Tubulanus riceae

Tubulanus riceae Ritger & Norenburg

Biological Flags

  • Ecosystem: Marine
Languages: English

Overview

Type Locality

Type locality: Phragmatopoma worm reef at Walton Rocks Beach, St. Lucie County, on South Hutchinson Island, south of Fort Pierce, Florida, N 27.339012, W 80.233059

General Description

Off-white color with dark brown circular bands. Tips of the head and tail are both brown. Refractive granules in 6-8 longitudinal stripes on dorsal body surface.

Description

Look Alikes

Tubulanus rhabdotus is much larger than Tubulanus riceae but has a generally similar color pattern of pigmented rings.

Behavior

As with several other Tubulanus species, Tubulanus riceae tends to contract the posterior region into a knot or spiral. When fragmenting occurs, the body wall cinches at the pigmented annuli and pinches off fragments. This species forms a cellophane-like tube.

External Appearance

The blunt, spatulate head shape is wider than the body width. Two large, wide stripes of reflective granules extend on the dorsal surface to the first pigment band continuing posteriorly as six to eight longitudinal stripes. This species has well-developed lateral sensory organs at the third pigment band and appears to have ocelli-like structures at the tip of the head. The ventral mouth interrupts the first pigment band.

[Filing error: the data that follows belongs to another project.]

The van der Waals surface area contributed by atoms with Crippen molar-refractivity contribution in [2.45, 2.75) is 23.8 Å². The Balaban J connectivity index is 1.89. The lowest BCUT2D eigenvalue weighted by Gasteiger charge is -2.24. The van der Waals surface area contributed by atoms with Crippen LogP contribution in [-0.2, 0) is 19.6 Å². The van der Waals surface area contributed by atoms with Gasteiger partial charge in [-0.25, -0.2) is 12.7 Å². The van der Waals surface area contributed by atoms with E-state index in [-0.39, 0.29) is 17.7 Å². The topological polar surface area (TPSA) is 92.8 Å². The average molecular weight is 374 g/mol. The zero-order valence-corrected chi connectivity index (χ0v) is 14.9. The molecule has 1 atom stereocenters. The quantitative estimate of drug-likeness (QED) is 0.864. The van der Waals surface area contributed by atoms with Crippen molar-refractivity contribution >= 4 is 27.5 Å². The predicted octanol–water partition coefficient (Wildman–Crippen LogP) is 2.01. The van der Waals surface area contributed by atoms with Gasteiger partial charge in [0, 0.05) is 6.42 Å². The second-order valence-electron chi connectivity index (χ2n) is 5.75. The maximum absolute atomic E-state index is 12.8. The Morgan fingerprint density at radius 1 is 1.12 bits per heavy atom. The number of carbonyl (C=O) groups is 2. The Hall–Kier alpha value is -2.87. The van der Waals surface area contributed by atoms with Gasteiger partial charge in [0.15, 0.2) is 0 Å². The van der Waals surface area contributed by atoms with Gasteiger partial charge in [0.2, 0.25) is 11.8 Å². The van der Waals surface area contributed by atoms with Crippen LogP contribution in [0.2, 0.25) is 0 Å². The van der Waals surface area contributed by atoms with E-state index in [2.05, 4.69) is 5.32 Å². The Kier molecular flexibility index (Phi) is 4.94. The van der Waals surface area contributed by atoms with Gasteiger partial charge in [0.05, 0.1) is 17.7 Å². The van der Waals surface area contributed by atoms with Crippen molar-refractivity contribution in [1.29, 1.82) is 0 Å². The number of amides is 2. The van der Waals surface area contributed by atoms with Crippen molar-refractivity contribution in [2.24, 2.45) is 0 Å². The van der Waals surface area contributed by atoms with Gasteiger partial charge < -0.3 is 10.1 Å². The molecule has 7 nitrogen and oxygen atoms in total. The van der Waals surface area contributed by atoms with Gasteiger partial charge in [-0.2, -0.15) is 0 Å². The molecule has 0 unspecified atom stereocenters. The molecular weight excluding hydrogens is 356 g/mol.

Size

10-55mm long and 0.2-0.4 mm wide

Ecology

Habitat

Intertidal worm and coquina reef rubble covered with mixed algal growth and coral rubble at 3-5m depths

Distribution

Walton Rocks Beach, St. Lucie County, on South Hutchinson Island, south of Fort Pierce, Florida and also found from coral rubble at 3-5m depths at Carrie Bow Cay (Belize) and Bocas del Toro (Panama)

References

Ritger, R K., & Norenburg J. L. (2006).  Tubulanus riceae new species (Nemertea: Anopla: Palaeonemertea: Tubulanidae), from South Florida, Belize and Panama. Journal of Natural History. 40, 931-942.